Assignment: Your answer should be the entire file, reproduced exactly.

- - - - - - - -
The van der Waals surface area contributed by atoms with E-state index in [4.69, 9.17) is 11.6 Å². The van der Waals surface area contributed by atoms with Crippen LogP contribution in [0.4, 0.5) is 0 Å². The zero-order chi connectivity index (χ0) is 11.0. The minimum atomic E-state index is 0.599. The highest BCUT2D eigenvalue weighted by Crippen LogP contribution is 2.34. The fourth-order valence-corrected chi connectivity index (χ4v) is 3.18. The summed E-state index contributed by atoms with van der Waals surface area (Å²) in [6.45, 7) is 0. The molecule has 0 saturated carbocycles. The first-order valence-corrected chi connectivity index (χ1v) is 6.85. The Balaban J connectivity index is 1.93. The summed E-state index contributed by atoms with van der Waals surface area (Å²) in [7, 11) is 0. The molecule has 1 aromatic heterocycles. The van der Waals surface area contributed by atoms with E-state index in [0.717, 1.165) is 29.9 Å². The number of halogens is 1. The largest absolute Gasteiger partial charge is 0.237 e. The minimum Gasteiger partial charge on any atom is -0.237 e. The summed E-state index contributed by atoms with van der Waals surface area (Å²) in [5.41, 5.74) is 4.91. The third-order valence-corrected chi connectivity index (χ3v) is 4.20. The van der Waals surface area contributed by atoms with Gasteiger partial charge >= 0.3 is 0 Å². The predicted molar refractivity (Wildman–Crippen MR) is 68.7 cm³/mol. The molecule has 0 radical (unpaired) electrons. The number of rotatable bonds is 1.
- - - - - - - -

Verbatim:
The van der Waals surface area contributed by atoms with E-state index in [4.69, 9.17) is 11.6 Å². The van der Waals surface area contributed by atoms with Crippen LogP contribution in [0.4, 0.5) is 0 Å². The zero-order chi connectivity index (χ0) is 11.0. The minimum atomic E-state index is 0.599. The highest BCUT2D eigenvalue weighted by Crippen LogP contribution is 2.34. The fourth-order valence-corrected chi connectivity index (χ4v) is 3.18. The summed E-state index contributed by atoms with van der Waals surface area (Å²) in [6.45, 7) is 0. The molecule has 0 saturated carbocycles. The first-order valence-corrected chi connectivity index (χ1v) is 6.85. The Balaban J connectivity index is 1.93. The summed E-state index contributed by atoms with van der Waals surface area (Å²) in [7, 11) is 0. The molecule has 1 aromatic heterocycles. The van der Waals surface area contributed by atoms with E-state index in [0.717, 1.165) is 29.9 Å². The number of halogens is 1. The largest absolute Gasteiger partial charge is 0.237 e. The minimum Gasteiger partial charge on any atom is -0.237 e. The summed E-state index contributed by atoms with van der Waals surface area (Å²) in [5.41, 5.74) is 4.91. The third-order valence-corrected chi connectivity index (χ3v) is 4.20. The van der Waals surface area contributed by atoms with Gasteiger partial charge >= 0.3 is 0 Å². The predicted molar refractivity (Wildman–Crippen MR) is 68.7 cm³/mol. The molecule has 0 radical (unpaired) electrons. The number of rotatable bonds is 1.